It is a further object of the present invention to provide novel cleaning compositions which are of low toxicity so as to overcome the disadvantages of prior art compositions plagued with noxious odors, corrosive draw backs, and disposal problems.

These and other objects of the present invention are achieved through the provision of low odor cleaning compositions useful in the removal of paint films and carbon deposits from surfaces such as those associated with the combustion of fuels, said compositions consisting essentially of:

(a) from about 45 to about 90 volume percent of a short chain chlorinated hydrocarbon,

(b) from about 3 to about 30 volume percent of a short chain diakylamide,

(c) from about 1 to about 5 volume percent of a suitable surfactant, and

(d) from about 2 to about 20 volume percent of water.

The formulations disclosed herein may also include mixtures of polar and non-polar organic solvents with a blend of cationic and non-ionic surfactants and corrosion inhibitors.

DETAILED DESCRIPTION OF THE INVENTION

The presently disclosed cleaning compositions contemplate the utilization of short chain, chlorinated organic solvents as the active carbon and paint remover solvent constituent, such as for example, methylene chloride, ethylene chloride, perchloroethylene and the like since such solvents are known to possess particularly good carbon and paint remover qualities.

It has been found that the addition of short chain, aliphatic amides further enhance the solvent action of the preferred chlorinated organic solvents. Among such compounds may be mentioned, for example, short chain dialkylamides such as dimethylformamide, diethyl formamide, dipropyl formamide, dimethyl acetamide, diethyl acetamide, dipropyl acetamide, N-methyl-N-ethyl formamide, N-methyl-N-ethyl formamide, dimethyl propionamide, N-ethyl-N-methyl propionamide, diethyl propionamide, N-propyl-N-ethylpropionamide, N-propyl-N-methylpropionamide, diisopropyl formamide, isopropyl ethyl formamide, isopropylmethyl formamide, n-propyl isopropyl formamide, diisopropyl acetamide, isopropylmethyl acetamide, isopropylethyl acetamide, n-propyl isopropyl acetamide, disopropyl propionamide, isopropylethyl propionamide, isopropylethyl propionamide, isopropylmethyl propionamide, and n-propyl isopropyl propionamide and the like.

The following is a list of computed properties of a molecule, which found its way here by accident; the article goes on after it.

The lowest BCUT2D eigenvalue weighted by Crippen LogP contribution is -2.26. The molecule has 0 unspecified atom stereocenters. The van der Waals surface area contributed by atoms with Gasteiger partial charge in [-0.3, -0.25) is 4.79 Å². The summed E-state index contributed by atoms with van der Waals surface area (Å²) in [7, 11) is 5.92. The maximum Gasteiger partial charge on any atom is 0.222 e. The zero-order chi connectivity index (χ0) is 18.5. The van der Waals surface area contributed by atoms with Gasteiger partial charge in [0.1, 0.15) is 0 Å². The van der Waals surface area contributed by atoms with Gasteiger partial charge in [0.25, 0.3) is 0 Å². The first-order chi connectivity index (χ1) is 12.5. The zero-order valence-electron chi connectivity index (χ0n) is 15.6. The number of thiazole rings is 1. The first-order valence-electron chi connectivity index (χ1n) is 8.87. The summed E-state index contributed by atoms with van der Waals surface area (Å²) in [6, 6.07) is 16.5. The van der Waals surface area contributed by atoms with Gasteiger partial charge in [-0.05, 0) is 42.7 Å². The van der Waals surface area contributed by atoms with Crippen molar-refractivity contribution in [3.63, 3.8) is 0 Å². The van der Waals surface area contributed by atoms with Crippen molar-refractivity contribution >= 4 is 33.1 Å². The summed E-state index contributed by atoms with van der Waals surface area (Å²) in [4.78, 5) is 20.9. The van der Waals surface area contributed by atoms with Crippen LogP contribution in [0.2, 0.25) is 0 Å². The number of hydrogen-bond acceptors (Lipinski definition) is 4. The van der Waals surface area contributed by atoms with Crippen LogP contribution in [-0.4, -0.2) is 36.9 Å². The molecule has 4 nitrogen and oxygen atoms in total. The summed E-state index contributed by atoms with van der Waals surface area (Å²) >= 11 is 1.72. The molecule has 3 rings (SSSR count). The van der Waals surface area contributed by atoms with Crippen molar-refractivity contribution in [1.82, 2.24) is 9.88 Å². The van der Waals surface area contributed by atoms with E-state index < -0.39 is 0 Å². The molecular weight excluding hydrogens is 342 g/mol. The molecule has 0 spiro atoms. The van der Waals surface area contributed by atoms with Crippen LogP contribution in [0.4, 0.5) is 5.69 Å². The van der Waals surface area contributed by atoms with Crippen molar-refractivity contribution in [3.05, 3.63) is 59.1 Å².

The carbon and paint removal characteristics of the chlorinated solvents may optionally be further reinforced by mixtures of polar and non-polar organic solvents.

The group includes aliphatic monohydric alcohols, alkyl ketones, aromatic hydrocarbons, and cyclic aliphatic ethers. Among these compounds may be mentioned, for example, methanol, ethanol, propanol, isopropanol, methyl ethyl ketone, diethyl ketone, methyl isobutyl ketone, chlorobenzene, ortho dichlorobenzene, acetophenon, o-xylene, m-xylene, p-xylene, toluene, ethyl benzene, tetrahydrofuran, 1,4 dioxane and furan or the like.

It has also been found that the carbon and paint coating removal properties of these compositions are further improved by the addition of a surface-active agent. Among the surface-active agents which have been found to be of particular utility are the sodium salts of sulfonated oleic acid, oxyethylated amines, polyoxyethylated rosin amines, alkyl aryl sulfonic acids, linear alkyl aryl sulfonic acids, dodecylbenzene sulfonic acid, the imidazolidines, and Alrosperse 100™, a proprietary blend of fatty acids condensates.

Carbon Removal

In each of the following examples, the disclosed formulations were tested for carbon removal using a uniform carbonized film prepared by spreading a simple bentone grease on steel panels, and baking these panels at 400 F. for 72 hours. Several panels were exposed to room temperature baths of each of the following formulations for a period of thirty (30) minutes. An "A" rating was given to each formulation wherein the top layer and underlying layers underwent solvation. A "B" rating was given to each formulation wherein the top layer underwent solvation, and the underlying layer softened such that it could be removed with agitation. Lastly, a "C" rating was given to each formulation wherein the top layer underwent solvation, but the underlying layer was not completely softened such that it could be removed with either agitation or normal water pressure.

The comparison product utilized was CTD-99, cresylic acid based formulation of solvents, emulsifiers, penetrating agents, and rust inhibitors produced commercially by National Chemsearch, Irving, Tex., a division of NCH Corporation.